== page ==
Introduction to Kant's Anthropology
Introduction to Kant's Anthropology is an introductory essay to Michel Foucault's translation of Immanuel Kant's 1798 book Anthropology from a Pragmatic Point of View - a textbook deriving from lectures he delivered annually between 1772/73 and 1795/96. Both works together served as his secondary thesis (his major being Madness and Insanity: History of Madness in the Classical Age), although Foucault's translation of the Anthropology was published separately by Vrin in 1964. The introduction was published in an English translation by Arianna Bove on generation-online.org in 2003.
Foucault holds that in Kant's Anthropology, the conditions of possibility of experience (transcendental subjectivity) are referred back to the empirical existence of the subject. That is to say, in an attempt to understand how we experience the world Kant inaugurates the idea of studying ourselves as empirical objects. However, since Kant has made clear in the Critique of Pure Reason that the transcendental subject cannot exist within chronology, since it is the starting point of knowledge (it is within time in the sense that things happen to it, but it is outside of time in the sense that causal changes amongst phenomena require our transcendental perception in order to become chronological) then a contradiction arises regarding the possibility of the transcendental subject being the starting point of an understanding of the limits of knowledge:
…the relation of the given and of the a priori takes a reverse structure in the Anthropology to that revealed in the Critique. The a priori in the order of knowledge, becomes in the order of concrete existence an originary which is not chronologically first but which, as soon as it appears…reveals itself as already there.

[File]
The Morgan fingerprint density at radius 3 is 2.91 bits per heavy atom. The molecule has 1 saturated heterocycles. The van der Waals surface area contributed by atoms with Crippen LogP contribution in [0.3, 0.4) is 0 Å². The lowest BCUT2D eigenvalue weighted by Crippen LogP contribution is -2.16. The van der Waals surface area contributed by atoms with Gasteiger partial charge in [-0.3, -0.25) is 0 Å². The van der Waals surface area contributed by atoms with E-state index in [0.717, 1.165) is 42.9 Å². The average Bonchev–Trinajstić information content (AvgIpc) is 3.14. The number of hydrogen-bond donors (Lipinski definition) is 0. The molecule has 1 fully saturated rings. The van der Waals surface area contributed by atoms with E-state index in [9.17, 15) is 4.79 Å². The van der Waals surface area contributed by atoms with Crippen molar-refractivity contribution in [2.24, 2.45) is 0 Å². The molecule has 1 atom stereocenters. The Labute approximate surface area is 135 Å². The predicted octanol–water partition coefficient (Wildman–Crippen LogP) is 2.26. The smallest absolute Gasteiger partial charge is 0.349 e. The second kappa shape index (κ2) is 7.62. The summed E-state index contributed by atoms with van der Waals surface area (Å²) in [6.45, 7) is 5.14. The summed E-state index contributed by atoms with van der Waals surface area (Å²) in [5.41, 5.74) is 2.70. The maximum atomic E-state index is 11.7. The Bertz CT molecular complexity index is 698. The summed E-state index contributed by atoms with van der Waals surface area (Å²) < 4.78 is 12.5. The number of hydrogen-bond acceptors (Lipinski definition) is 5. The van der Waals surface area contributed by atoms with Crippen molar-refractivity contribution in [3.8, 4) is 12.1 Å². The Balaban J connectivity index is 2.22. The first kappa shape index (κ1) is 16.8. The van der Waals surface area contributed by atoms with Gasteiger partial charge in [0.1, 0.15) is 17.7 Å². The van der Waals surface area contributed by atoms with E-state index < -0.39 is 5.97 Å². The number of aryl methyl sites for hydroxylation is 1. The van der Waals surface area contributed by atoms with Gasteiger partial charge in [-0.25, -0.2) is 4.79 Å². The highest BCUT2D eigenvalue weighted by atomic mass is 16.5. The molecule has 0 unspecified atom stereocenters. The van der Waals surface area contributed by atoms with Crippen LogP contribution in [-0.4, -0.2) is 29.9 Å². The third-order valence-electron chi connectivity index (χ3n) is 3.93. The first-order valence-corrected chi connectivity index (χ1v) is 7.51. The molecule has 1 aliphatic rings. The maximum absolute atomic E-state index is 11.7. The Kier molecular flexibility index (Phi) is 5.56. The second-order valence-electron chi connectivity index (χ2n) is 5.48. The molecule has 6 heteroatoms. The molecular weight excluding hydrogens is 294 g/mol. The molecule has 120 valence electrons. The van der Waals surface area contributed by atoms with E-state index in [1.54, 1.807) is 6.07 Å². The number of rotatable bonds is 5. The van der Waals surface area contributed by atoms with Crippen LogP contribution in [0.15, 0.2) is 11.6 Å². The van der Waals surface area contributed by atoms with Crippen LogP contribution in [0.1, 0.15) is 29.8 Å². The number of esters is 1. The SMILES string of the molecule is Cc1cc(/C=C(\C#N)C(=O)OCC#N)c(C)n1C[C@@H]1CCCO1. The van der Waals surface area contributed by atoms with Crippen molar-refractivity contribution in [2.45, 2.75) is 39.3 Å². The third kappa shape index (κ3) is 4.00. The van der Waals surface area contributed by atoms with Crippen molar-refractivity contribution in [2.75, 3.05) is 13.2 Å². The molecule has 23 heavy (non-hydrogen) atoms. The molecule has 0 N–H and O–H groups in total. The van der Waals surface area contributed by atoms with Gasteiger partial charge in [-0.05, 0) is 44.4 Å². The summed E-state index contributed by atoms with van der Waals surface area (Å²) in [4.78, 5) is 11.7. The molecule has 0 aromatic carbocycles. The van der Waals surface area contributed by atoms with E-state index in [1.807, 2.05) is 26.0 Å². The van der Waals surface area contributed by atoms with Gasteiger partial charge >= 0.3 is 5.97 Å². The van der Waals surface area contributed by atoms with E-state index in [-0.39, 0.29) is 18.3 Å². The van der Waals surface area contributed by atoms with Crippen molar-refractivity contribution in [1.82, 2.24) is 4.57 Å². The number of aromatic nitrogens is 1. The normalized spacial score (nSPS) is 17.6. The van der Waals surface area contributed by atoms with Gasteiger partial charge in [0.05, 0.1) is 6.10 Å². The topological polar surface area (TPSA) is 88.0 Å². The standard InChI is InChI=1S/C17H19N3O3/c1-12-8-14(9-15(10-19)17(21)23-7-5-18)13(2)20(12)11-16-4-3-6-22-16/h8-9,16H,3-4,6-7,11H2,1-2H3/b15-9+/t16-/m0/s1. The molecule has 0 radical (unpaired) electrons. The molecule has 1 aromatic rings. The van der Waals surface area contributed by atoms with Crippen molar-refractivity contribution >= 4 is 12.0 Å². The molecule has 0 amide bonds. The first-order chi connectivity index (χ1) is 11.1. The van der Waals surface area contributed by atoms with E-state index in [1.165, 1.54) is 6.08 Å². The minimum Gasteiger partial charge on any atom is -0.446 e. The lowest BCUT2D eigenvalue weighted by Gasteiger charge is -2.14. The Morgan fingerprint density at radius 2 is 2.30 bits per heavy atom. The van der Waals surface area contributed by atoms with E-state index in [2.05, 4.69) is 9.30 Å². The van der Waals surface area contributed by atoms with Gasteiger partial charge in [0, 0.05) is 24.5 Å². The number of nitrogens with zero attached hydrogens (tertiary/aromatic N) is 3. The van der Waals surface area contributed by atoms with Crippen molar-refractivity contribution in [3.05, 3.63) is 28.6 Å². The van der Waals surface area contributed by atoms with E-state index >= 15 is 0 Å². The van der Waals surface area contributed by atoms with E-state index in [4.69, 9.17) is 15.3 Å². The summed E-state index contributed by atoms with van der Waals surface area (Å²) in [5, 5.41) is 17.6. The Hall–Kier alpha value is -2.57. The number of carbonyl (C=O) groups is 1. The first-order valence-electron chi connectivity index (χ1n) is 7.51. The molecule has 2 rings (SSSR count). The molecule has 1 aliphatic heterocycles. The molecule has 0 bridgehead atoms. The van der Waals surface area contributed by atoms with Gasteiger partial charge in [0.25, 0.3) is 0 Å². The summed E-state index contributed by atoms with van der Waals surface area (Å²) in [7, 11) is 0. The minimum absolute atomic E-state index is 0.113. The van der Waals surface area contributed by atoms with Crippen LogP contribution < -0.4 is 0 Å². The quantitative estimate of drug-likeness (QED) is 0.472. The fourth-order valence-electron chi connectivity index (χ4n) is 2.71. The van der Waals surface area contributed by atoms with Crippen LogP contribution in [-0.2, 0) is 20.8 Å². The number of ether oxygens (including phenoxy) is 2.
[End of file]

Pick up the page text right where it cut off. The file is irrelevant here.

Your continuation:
Thus, the transcendental subject - man as the ultimate a priori (requiring no empirical study in order to be known to exist) that as the basis of thought is the foundation of all empirical knowledge - cannot be the basis of knowledge if, simultaneously, it can be investigated as an object of that knowledge. If it is an object of knowledge, then it exists chronologically, within things to be perceived, and therefore requires ordering by our perception. If that is the case, then it is constantly both present and not present, pre-existing enquiry and existing within enquiry, and therefore leading to an oscillation between knowing subject and subject to be known.
This has clear implications for phenomenology, existentialism, Marxism and metaphysics generally, all of which dominated French philosophy and social sciences during Foucault's youth. The reliance on the concept of a foundational selfhood, with a coherent relationship between itself as phenomenal subject and the external world, is undermined in the face of a critique that considers one of the foundation stones of modern philosophy - Kant's idealism - to be simultaneously contradicted by the concept of anthropology. Thus, Foucault warns against an anthropology that seeks to provide a metaphysical account of man: